Battle for industrial relations changes continues

Business groups are telling the Productivity Commission inquiry into the workplace relations that Australia needs a simple, flexible system that will help create jobs.

Commenting on the Australian Chamber of Commerce and Industry’s (ACCI) submission to the inquiry, Kate Carnell AO, CEO of the ACCI, said, “With nearly 800,000 Australians unemployed, including nearly 300,000 young people, we need to find ways to make it easier for businesses, particularly small businesses, to hire staff.”

She added that it is not enough to “tinker around the edges” and that Australia needs to move to a flexible system for the 21st century.

“The time is right to consider the continuing role awards should play. We propose a simple, flexible safety net built around the minimum wage and industry rates of pay and legislated minimum standards,” Carnell added.

“There needs to be a full suite of agreement-making options so employers and employees can agree upon suitable arrangements. Parties would be free to include award terms if they agree to them.”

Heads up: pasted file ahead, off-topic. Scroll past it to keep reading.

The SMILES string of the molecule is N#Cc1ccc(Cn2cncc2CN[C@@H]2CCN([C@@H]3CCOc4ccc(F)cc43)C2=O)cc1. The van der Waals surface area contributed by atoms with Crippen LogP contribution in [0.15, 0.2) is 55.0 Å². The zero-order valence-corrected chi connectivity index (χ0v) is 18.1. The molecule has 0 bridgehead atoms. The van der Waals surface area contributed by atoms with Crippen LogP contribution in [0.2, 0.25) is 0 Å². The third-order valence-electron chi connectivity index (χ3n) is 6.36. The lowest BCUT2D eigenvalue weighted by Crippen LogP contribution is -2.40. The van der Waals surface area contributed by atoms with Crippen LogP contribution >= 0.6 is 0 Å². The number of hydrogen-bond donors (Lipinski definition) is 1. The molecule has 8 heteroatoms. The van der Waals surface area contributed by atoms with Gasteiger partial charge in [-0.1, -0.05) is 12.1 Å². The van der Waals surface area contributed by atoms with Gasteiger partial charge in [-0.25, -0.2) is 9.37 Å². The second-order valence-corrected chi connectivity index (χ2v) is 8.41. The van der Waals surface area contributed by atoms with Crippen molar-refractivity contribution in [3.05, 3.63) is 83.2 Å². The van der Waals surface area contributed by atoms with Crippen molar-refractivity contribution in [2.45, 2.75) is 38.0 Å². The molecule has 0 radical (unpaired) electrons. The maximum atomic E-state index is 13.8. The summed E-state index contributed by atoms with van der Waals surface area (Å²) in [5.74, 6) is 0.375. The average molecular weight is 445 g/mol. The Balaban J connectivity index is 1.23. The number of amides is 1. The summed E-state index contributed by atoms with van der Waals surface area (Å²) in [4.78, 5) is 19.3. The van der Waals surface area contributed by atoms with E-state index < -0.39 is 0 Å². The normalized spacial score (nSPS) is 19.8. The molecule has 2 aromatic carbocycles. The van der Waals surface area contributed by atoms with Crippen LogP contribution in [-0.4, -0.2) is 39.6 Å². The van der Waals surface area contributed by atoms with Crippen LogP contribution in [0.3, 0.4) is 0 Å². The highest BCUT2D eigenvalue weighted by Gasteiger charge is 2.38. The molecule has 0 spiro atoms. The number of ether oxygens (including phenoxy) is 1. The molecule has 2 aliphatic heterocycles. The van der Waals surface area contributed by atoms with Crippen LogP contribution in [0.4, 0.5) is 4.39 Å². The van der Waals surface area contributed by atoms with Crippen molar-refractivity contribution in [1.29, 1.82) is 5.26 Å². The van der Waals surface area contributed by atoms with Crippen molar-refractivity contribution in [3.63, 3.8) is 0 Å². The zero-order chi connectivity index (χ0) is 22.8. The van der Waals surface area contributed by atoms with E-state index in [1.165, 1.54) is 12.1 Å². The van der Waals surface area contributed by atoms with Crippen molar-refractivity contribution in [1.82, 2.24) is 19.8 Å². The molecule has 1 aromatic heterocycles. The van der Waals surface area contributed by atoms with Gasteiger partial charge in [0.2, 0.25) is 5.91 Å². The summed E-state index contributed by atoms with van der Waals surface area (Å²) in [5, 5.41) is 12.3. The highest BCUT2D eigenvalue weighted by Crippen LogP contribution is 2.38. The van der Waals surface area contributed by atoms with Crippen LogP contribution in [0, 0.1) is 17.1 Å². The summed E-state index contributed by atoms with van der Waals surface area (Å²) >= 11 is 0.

Among other things, the Australian Industry Group's (Ai Group) submission to the inquiry contains a detailed plan to ensure that enterprise agreements are more productive and flexible.

“Many companies are locked into unproductive and costly enterprise agreement provisions negotiated in more profitable times which are imposing major barriers to productivity, efficiency and competitiveness. This major problem needs a multi-faced solution as is outlined in Ai Group's submission", Ai Group Chief Executive Innes Willox said.

The submission proposes that 'Productivity Terms' should become mandatory terms for enterprise agreements, just like 'Flexibility Terms', 'Consultation Terms' and 'Dispute Settling Terms' currently are.

The ACTU cautioned against the social effects of this approach and added that it would fight any move to cut the minimum wage, penalty rates and rights at work.

“There are millions of Australians who cannot afford the sudden pay cut that will come with having their penalty rates or the minimum wage cut,” said ACTU President Ged Kearney (pictured).

“Penalty rates are part of take home wages that hard working Australians rely on to pay their rent or mortgage and put food on the table.

“Cutting penalty rates or the minimum wage has nothing to do with job creation or productivity – it is about cutting people’s pay packets.

“The Coalition Government is using the Productivity Commission inquiry into rights at work in an attempt to cut penalty rates, abolish the minimum wage, bring back unfair individual contracts and swing even more power to the employers.”

Image: ACTU